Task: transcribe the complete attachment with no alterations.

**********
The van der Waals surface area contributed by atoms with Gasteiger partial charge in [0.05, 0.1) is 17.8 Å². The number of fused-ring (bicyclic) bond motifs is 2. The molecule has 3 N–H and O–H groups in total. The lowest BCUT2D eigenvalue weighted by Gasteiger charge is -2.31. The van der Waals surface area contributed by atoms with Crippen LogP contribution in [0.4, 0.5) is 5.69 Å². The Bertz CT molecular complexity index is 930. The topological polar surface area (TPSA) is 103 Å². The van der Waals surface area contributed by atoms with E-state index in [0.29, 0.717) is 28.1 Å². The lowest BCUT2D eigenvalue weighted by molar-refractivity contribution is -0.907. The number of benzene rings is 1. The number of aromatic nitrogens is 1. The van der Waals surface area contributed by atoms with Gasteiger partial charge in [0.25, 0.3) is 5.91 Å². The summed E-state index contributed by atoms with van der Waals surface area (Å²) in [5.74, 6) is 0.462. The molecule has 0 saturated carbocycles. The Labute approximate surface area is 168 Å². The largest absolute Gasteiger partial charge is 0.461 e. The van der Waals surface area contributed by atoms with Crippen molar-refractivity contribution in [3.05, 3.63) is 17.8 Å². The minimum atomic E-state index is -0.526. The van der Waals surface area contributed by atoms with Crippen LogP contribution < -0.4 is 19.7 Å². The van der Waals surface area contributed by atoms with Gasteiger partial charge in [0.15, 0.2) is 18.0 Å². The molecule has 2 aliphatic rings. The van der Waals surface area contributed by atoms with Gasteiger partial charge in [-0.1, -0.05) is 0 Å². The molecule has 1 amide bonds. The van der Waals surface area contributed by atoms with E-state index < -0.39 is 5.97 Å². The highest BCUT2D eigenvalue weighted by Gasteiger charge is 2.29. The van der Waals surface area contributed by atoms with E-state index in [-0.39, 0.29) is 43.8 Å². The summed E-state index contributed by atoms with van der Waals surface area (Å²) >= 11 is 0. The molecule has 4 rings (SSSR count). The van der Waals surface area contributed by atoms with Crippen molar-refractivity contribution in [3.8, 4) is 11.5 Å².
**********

The van der Waals surface area contributed by atoms with Gasteiger partial charge in [0.05, 0.1) is 17.8 Å². The number of fused-ring (bicyclic) bond motifs is 2. The molecule has 3 N–H and O–H groups in total. The lowest BCUT2D eigenvalue weighted by Gasteiger charge is -2.31. The van der Waals surface area contributed by atoms with Crippen LogP contribution in [0.4, 0.5) is 5.69 Å². The Bertz CT molecular complexity index is 930. The topological polar surface area (TPSA) is 103 Å². The van der Waals surface area contributed by atoms with E-state index in [0.29, 0.717) is 28.1 Å². The lowest BCUT2D eigenvalue weighted by molar-refractivity contribution is -0.907. The number of benzene rings is 1. The number of aromatic nitrogens is 1. The van der Waals surface area contributed by atoms with Gasteiger partial charge in [0.25, 0.3) is 5.91 Å². The summed E-state index contributed by atoms with van der Waals surface area (Å²) in [5.74, 6) is 0.462. The molecule has 0 saturated carbocycles. The Labute approximate surface area is 168 Å². The largest absolute Gasteiger partial charge is 0.461 e. The van der Waals surface area contributed by atoms with Crippen molar-refractivity contribution in [3.05, 3.63) is 17.8 Å². The minimum atomic E-state index is -0.526. The van der Waals surface area contributed by atoms with Crippen LogP contribution < -0.4 is 19.7 Å². The van der Waals surface area contributed by atoms with Gasteiger partial charge in [0.15, 0.2) is 18.0 Å². The molecule has 2 aliphatic rings. The van der Waals surface area contributed by atoms with Gasteiger partial charge in [-0.1, -0.05) is 0 Å². The molecule has 1 amide bonds. The van der Waals surface area contributed by atoms with E-state index < -0.39 is 5.97 Å². The highest BCUT2D eigenvalue weighted by Gasteiger charge is 2.29. The van der Waals surface area contributed by atoms with E-state index in [-0.39, 0.29) is 43.8 Å². The summed E-state index contributed by atoms with van der Waals surface area (Å²) >= 11 is 0. The molecule has 4 rings (SSSR count). The van der Waals surface area contributed by atoms with Crippen molar-refractivity contribution in [3.8, 4) is 11.5 Å².